Not Me, Me
For further reading here are two excerpts about these distinct bodies of work. First a review of one of Monk's wallpaper shows that introduced the Exhibit Model concept and secondly a portion of a text by art critic Alastair Sooke on Monk's self-portrait busts.
A Picture Is No Substitute for Anything, reads Louise Lawler and Sherrie Levine’s famous invitation card for an exhibition that was not much more than that. The framed piece of pale blue paper is part of Jonathan Monk’s Exhibit Model Four – plus invited guests, a sort-of retrospective at the Kindl brewery-cum-art space in Berlin.
Lawler and Levine’s text might appear a damning inversion of the more familiar “a picture is worth a thousand words”, particularly considering their entirely picture-free exhibition... Can a picture not be a gesture, a way of reaching out? And if it is no substitute, then that is perhaps because it is better viewed as something with a substance of its own: a thing in itself.
In his fourth show exploring this concept since 2016, Monk (b.1969, Leicester) has covered the walls of the gallery in black-and-white installation shots of his own previous exhibitions. That these now include other such self-referential ventures only adds to the dizzying impression. The black-and-white photographs blend in with the floors and walls of the space in a trompe l’oeil effect; room after room, though in different locations, photographs of photographs, all things in themselves.
The selection of physically present works in the show comes from Monk’s own collection, and makes the freshest layer in this onion-structured archive. Many date from the early days of conceptual and fluxus art and are sourced from a host of artists, whose names will come as no surprise to those familiar with Monk’s work. They include Jan Dibbets, Dan Graham, Bas Jan Ader, Sol LeWitt, Bruce Nauman and Martin Kippenberger.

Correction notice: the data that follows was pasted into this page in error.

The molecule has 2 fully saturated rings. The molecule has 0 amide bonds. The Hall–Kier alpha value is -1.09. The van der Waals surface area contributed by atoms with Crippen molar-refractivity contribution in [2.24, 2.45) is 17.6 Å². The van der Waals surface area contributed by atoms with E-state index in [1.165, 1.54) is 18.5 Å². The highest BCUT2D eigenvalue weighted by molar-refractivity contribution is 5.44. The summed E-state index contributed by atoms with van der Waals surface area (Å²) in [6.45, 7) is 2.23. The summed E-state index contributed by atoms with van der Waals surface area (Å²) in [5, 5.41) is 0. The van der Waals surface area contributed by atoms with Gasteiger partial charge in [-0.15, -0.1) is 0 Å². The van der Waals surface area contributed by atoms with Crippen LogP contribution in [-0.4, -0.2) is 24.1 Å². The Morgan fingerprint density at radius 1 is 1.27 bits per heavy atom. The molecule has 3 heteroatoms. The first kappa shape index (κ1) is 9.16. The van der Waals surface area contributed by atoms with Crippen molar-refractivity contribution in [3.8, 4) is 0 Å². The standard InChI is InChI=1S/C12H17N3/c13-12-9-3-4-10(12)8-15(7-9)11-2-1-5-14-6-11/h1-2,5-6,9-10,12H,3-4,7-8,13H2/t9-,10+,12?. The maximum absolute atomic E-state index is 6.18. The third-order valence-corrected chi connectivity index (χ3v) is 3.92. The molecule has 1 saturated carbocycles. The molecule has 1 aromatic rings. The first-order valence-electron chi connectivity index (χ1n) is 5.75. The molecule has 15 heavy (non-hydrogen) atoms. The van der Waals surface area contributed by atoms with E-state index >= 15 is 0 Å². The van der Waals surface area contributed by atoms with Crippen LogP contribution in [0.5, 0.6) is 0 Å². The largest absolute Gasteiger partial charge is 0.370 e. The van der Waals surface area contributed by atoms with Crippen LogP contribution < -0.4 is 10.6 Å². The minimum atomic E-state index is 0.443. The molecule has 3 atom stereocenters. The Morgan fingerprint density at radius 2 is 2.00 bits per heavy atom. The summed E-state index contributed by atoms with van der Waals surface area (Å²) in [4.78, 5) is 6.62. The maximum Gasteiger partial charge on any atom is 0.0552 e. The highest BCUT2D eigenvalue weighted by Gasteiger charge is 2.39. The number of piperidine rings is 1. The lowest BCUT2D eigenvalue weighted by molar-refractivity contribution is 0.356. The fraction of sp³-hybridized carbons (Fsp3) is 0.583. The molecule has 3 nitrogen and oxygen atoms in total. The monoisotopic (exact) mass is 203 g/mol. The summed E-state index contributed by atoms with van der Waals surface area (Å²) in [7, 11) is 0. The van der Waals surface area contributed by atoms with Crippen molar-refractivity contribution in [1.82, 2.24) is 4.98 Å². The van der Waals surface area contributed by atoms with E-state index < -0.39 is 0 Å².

Excerpt from Studio International review of Jonathan Monk: Exhibit Model Four – plus invited guests, by Kristian Vistrup Madsen, shown at Kindl Centre for Contemporary Art, Berlin 10 March – 21 July 2019
There is something deliberately self-aggrandising and absurd about a contemporary artist creating his own bust in the middle of his career. This bombast is compounded by the narcissistic act of placing each self-portrait upon a separate pedestal. Jeff Koons recognised this when he commissioned his own marble Self-Portrait in 1991 (the series to which that overblown bust belonged in part inspired Monk’s new work). In a sense, then, Monk is offering a satire on the self-importance of some contemporary art. “There is grandiosity to a bust,” he says, “whereas I hope I am modest.”
This is why the discrepancy between the bust itself and the man who made it is so striking. Republican Roman busts were up front: they appeared as frank and sincere as possible, in order to secure a place in the echelons of posterity. More than two millennia later, Monk’s bust is less straightforward, but more ambivalent and playful. It is purposefully tongue-in-cheek. Unlike the ancient Romans, who were striving for power and immortality, Monk has placed himself upon a pedestal in order to get knocked down
Excerpt from an essay by Alastair Sooke on the occasion of Senza Titolo, Lisson Gallery Milan, 2013